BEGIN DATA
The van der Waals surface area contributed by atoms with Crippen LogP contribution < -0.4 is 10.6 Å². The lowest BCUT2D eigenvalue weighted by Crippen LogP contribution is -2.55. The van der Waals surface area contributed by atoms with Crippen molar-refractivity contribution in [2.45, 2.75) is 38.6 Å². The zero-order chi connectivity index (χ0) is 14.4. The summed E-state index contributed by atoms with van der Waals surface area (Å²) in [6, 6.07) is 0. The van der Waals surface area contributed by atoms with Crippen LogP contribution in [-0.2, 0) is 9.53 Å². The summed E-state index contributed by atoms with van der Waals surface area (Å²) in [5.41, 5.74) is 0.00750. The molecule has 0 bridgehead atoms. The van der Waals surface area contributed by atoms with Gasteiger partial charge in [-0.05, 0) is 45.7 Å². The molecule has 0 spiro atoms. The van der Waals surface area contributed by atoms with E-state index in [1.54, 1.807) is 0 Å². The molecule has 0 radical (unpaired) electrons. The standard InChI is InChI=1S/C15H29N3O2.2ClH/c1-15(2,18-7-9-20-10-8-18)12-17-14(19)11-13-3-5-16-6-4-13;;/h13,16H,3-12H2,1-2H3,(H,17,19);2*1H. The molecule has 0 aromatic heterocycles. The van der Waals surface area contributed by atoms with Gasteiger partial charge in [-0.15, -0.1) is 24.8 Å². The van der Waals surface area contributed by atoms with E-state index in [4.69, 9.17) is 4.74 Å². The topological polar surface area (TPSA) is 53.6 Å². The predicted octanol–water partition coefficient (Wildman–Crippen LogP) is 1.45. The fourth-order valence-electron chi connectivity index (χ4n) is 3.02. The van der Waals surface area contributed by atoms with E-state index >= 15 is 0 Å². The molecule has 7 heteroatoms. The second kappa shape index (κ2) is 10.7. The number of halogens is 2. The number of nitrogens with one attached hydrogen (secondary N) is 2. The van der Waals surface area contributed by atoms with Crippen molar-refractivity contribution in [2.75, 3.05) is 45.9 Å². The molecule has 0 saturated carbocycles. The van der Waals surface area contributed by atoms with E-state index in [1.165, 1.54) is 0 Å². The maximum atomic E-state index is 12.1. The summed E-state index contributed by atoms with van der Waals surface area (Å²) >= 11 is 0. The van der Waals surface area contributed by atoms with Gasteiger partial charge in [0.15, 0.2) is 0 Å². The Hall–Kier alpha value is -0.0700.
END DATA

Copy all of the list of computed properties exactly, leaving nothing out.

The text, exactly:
The van der Waals surface area contributed by atoms with Crippen LogP contribution < -0.4 is 10.6 Å². The lowest BCUT2D eigenvalue weighted by Crippen LogP contribution is -2.55. The van der Waals surface area contributed by atoms with Crippen molar-refractivity contribution in [2.45, 2.75) is 38.6 Å². The zero-order chi connectivity index (χ0) is 14.4. The summed E-state index contributed by atoms with van der Waals surface area (Å²) in [6, 6.07) is 0. The van der Waals surface area contributed by atoms with Crippen LogP contribution in [-0.2, 0) is 9.53 Å². The summed E-state index contributed by atoms with van der Waals surface area (Å²) in [5.41, 5.74) is 0.00750. The molecule has 0 bridgehead atoms. The van der Waals surface area contributed by atoms with Gasteiger partial charge in [-0.05, 0) is 45.7 Å². The molecule has 0 spiro atoms. The van der Waals surface area contributed by atoms with E-state index in [1.54, 1.807) is 0 Å². The molecule has 0 radical (unpaired) electrons. The standard InChI is InChI=1S/C15H29N3O2.2ClH/c1-15(2,18-7-9-20-10-8-18)12-17-14(19)11-13-3-5-16-6-4-13;;/h13,16H,3-12H2,1-2H3,(H,17,19);2*1H. The molecule has 0 aromatic heterocycles. The van der Waals surface area contributed by atoms with Gasteiger partial charge in [-0.15, -0.1) is 24.8 Å². The van der Waals surface area contributed by atoms with E-state index in [4.69, 9.17) is 4.74 Å². The topological polar surface area (TPSA) is 53.6 Å². The predicted octanol–water partition coefficient (Wildman–Crippen LogP) is 1.45. The fourth-order valence-electron chi connectivity index (χ4n) is 3.02. The van der Waals surface area contributed by atoms with E-state index >= 15 is 0 Å². The molecule has 7 heteroatoms. The second kappa shape index (κ2) is 10.7. The number of halogens is 2. The number of nitrogens with one attached hydrogen (secondary N) is 2. The van der Waals surface area contributed by atoms with Crippen molar-refractivity contribution in [2.75, 3.05) is 45.9 Å². The molecule has 0 saturated carbocycles. The van der Waals surface area contributed by atoms with E-state index in [1.165, 1.54) is 0 Å². The maximum atomic E-state index is 12.1. The summed E-state index contributed by atoms with van der Waals surface area (Å²) >= 11 is 0. The van der Waals surface area contributed by atoms with Gasteiger partial charge in [0.15, 0.2) is 0 Å². The Hall–Kier alpha value is -0.0700.